Author + information
- Alice Y. Tiong, BSc, MBBS (Hons), FRACP and
- David Brieger, MBBS, PhD, FRACP, FACC⁎ ()
- ↵⁎Department of Cardiology, Concord Repatriation General Hospital, Hospital Road, Concord, NSW 2139, Australia
We read with interest the study by Inoue et al. (1) demonstrating a time-dependent increase in neutrophil Mac-1 expression in the peripheral and coronary sinus blood, and in the trans cardiac gradient after percutaneous coronary intervention (PCI). The trans-cardiac gradient of neutrophil Mac-1 at 48 h also correlated with angiographic late lumen loss in this study.
However, the sampling site for “peripheral blood” is not clear, with the possibilities being caval, femoral, or brachial venous blood, which may result in different neutrophil Mac-1 expression (2). The sampling site also determines the sampling method. In vitro studies have shown that shear stress, even at physiological levels, can lead to down-regulation in neutrophil Mac-1 expression (3,4). Therefore, peripheral blood sampling from brachial vein with a 21-gauge needle exposes leukocytes to a higher shear stress than sampling from a 6F catheter in the coronary sinus. As a result, neutrophil Mac-1 expression in the peripheral blood may appear lower compared to coronary sinus blood. In other words, the differential shear stress with different sampling methods alone may have contributed to the trans-cardiac gradient observed.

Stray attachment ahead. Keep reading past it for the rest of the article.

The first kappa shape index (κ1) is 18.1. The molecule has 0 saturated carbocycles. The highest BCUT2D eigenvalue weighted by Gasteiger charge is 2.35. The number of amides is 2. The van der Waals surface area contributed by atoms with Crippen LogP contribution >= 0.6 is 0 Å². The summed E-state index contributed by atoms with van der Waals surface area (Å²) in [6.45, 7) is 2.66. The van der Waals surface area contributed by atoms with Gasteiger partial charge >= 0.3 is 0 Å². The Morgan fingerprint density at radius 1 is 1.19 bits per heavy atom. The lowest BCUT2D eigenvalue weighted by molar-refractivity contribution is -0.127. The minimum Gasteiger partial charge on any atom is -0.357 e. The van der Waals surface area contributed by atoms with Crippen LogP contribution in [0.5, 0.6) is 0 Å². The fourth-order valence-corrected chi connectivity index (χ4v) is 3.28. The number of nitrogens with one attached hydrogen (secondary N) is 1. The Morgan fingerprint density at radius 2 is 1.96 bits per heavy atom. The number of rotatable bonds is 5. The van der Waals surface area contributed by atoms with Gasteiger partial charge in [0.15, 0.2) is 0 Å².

We believe that a more reliable determination of neutrophil CD11b trans-cardiac gradient requires consistency in the sampling site for peripheral blood, and in the catheter size for sampling of both peripheral and coronary sinus blood.
- American College of Cardiology Foundation
- Inoue T.,
- Kato T.,
- Uchida T.,
- et al.
- Fukuda S.,
- Schmid-Schonbein G.W.